The second change for me started when I put my girls in school. I had so many fears, both rational and irrational about putting both kids in school a few days week and for a long time I convinced myself that I *had* to homeschool. My push to homeschool my kids came from a place of fear and fear is never a good idea to do anything. Putting the kids in school in a small way saved my life and certainly saved my sanity. I wish I could have taken the steps back then to get the break I needed but I was too scared. School has given me time. Time to be someone else. Time to collect my thoughts. Time to breathe. Time to miss them. Time to exercise. Time to sit in Panera with friends who help me through this time of my life.
I also saw a counselor...it was during this time that I really began to focus on the things that Zen Parenting so often talks about. I was able to really understand the importance of self-awareness and mindfulness and it is something I work really hard at even today.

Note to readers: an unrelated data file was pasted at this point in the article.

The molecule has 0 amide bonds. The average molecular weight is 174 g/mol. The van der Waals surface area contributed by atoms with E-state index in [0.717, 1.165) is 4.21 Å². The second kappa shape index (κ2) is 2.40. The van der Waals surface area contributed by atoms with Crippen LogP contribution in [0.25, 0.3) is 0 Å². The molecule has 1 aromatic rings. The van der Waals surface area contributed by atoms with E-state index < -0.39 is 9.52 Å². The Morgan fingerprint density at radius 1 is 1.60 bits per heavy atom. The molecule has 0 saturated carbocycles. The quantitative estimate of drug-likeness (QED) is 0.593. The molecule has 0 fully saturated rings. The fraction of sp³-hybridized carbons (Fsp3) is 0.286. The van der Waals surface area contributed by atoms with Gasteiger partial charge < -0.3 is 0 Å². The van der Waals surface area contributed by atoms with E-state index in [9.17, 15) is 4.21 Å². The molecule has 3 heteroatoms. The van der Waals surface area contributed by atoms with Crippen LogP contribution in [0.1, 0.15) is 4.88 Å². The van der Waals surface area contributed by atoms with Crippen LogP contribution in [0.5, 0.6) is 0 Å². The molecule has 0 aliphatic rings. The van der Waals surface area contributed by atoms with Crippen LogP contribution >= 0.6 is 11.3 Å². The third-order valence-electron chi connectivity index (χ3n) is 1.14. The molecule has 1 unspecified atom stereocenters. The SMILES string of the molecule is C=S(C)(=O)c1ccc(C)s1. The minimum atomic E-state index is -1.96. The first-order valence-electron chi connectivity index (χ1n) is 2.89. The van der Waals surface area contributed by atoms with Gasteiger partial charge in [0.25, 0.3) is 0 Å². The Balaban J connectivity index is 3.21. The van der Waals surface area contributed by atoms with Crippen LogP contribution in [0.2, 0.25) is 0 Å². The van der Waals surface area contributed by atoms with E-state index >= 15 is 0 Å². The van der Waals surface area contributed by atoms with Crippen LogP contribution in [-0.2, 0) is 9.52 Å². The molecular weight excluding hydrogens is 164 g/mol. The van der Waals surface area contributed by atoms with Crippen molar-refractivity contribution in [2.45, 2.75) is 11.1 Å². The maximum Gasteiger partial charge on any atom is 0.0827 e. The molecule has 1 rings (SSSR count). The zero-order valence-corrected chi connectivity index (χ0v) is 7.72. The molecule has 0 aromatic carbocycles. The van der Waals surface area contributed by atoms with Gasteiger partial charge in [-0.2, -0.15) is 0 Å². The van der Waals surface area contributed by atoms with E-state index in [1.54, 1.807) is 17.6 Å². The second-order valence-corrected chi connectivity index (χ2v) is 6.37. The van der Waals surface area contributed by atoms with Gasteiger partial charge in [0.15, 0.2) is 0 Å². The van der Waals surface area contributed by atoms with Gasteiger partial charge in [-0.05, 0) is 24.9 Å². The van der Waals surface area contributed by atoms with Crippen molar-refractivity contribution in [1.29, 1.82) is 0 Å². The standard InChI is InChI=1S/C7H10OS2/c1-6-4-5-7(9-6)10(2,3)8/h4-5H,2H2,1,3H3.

I listened (and still do) to podcasts several times a day. It is food for my soul. The tips and techniques ZPR and God-centered Mom (especially their earlier episodes) talk about in their podcasts motivate me to be different with my girls. They motivate me to try new things with them when something isn't working. I constantly fill myself with good, positive things and I surround myself with great people who build me up and I wake up every morning deciding to be different than I was last year. It was Zen Parenting Radio that gave me permission to not enjoy every moment of motherhood. Just that small realization took loads of pressure off my shoulders.